A Look at the Numbers Behind a Georgia Tech Touchdown Drive

Taking a look at how our drive expectations change on a play by play basis.

This week I wrote a post at Football Study Hall detailing the outcome percentages for drives in college football by yard line and down. So if you have a 1st and 10 at your own 40, I can tell you how often an average team against an average defense would score a touchdown (just under 30% of the time). Percentages are nice and all, but what does this actually look like on a specific drive? Well, I'd like to show you.

I wanted to pick a drive that I remember as being fun and exciting without it being a comeback late in the 4th quarter or half, so the numbers behind everything wouldn't be skewed by a late drive in a close game. I chose to take a look at Georgia Tech's first 4th quarter score against UNC (one of the most entertaining games of the year) that featured big plays by Vad Lee and Orwin Smith. Let's go into the Play by Play:

1st Play; 1st and 10 at GT 19. Most likely outcomes: Punt (51%) Touchdown (20%)

Click the hyper link on "1st play" to watch the play

The following table shows the outcome percentages of this drive BEFORE the 1st play.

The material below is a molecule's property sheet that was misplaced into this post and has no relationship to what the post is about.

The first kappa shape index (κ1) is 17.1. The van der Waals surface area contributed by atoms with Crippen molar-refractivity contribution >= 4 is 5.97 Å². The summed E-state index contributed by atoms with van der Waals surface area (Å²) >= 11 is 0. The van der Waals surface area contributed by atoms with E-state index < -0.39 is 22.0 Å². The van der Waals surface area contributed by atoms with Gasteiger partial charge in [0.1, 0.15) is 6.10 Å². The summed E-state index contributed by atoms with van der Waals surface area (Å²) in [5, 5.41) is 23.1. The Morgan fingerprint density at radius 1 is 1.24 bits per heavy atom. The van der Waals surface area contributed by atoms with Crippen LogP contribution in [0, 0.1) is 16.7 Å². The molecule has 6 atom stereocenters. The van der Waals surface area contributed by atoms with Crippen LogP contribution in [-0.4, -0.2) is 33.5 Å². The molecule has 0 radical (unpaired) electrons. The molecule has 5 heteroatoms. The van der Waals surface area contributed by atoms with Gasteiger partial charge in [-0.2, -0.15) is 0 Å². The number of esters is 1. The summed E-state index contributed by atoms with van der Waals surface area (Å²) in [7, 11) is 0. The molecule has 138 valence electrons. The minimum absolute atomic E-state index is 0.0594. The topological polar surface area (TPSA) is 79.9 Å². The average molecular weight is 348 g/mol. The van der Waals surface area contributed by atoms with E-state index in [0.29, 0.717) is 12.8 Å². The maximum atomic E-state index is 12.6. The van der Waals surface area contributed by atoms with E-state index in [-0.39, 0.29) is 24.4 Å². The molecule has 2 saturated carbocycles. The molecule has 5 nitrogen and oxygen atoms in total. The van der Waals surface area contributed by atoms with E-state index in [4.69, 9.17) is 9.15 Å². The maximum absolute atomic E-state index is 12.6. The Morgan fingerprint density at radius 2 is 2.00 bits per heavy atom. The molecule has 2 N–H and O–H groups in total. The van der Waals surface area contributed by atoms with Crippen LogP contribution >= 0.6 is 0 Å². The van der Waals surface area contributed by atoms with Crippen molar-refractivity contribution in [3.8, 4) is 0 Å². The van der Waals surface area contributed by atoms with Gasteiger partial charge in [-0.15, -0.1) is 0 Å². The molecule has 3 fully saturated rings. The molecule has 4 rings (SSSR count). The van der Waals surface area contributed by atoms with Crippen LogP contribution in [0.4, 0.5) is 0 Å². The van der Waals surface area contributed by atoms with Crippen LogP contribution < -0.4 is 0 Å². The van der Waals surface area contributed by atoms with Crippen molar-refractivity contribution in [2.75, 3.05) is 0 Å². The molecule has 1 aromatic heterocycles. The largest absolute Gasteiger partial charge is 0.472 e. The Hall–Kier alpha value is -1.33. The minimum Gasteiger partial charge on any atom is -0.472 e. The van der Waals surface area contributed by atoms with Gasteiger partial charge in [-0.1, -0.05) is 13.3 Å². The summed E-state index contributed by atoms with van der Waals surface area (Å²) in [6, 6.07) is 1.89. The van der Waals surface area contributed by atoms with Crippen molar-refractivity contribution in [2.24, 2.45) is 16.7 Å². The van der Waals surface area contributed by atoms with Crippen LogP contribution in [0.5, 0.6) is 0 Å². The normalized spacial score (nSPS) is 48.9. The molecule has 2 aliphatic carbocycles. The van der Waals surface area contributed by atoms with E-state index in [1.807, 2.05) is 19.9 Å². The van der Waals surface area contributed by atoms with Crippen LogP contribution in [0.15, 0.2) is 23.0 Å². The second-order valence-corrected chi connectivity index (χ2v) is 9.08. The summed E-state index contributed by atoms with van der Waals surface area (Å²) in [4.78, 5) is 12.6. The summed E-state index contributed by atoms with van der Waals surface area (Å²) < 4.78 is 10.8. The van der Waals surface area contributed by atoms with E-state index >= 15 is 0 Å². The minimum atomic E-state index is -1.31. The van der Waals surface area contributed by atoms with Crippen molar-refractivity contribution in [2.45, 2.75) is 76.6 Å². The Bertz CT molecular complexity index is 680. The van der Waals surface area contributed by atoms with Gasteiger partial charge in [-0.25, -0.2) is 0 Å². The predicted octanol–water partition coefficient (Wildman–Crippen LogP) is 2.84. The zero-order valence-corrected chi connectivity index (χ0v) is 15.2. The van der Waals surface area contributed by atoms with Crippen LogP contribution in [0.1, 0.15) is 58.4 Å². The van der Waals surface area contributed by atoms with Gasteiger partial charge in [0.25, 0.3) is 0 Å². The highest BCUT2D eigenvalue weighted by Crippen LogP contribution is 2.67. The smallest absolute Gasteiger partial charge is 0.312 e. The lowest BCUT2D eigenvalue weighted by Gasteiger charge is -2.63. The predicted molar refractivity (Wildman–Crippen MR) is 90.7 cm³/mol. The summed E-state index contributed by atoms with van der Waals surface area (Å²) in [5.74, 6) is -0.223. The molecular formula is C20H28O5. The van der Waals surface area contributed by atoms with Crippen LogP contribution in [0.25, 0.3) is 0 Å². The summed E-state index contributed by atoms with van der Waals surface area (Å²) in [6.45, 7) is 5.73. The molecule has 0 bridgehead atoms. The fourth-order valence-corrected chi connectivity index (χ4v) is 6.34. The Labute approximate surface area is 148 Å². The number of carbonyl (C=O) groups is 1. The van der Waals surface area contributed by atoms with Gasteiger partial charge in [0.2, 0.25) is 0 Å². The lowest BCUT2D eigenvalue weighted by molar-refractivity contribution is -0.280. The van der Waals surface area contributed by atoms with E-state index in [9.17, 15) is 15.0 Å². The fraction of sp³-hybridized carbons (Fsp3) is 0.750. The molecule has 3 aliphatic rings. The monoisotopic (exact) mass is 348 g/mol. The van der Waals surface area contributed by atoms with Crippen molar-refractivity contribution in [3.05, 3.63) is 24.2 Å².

Outcome TD Punt FG MFG Fumble INT Downs Safety Percentage 20.1% 51.2% 8.0% 2.8% 5.7% 8.7% 3.3% .2%

Here are the changes in outcome percentages after the play, so going from a 1st down at the GT 19 to a 2nd down at the GT 21. After a gain of 2 yards here are the changes to our outcome percentages:

 Outcome TD Punt FG MFG Fumble INT Downs Safety Change in % Points -4.3 +9.6 -2.8 0 -.9 -1.6 0 0

I want to point out that this table shows a change in %, so a value of "1" changes the percentage from 20% to 21%

I am not going to do a film review, I just want to show you how the numbers change throughout a drive. Having said that....Morgan Bailey should have left his double team and gone to the second level to block the linebacker a second earlier, opening up the lane for Vad. Vad made the right read. BUT I DIGRESS. The numbers says this was an overall negative play, our chances of getting a touchdown dropped by about 4 percentage points and our odds of punting the ball went way up.

2nd Play; 2nd and 8 at GT 21. Most likely outcomes: Punt (61%) Touchdown (16%)

Drive Percentages before the play:

 Outcome TD Punt FG MFG Fumble INT Downs Safety Percentage 15.8% 60.8% 5.2% 2.8% 4.8% 7.1% 3.3% .2%

And now here are the changes after gaining 3 more yards to bring up a 3rd down.

 Outcome TD Punt FG MFG Fumble INT Downs Safety Change in % -4.8 +10.6 -1.4 -1.1 -1.5 -1.8 +.1 +.1

3rd Play; 3rd and 5 at GT 24. Most likely outcomes: Punt (71%) Touchdown (11%)

 Outcome TD Punt FG MFG Fumble INT Downs Safety Percentage 11% 71.4% 3.8% 1.7% 3.1% 5.3% 3.4% .3%

And this is the change after Vad goes into the phone booth to come back out and gain us 39 yards.

 Outcome TD Punt FG MFG Fumble INT Downs Safety Change in % +31.4 -60.6 +13.6 +8.3 +1.4 +1.7 +4.6 0

4th Play; 1st and 10 at UNC 37. Most likely outcomes: Touchdown (42%) Made Field Goal (17%)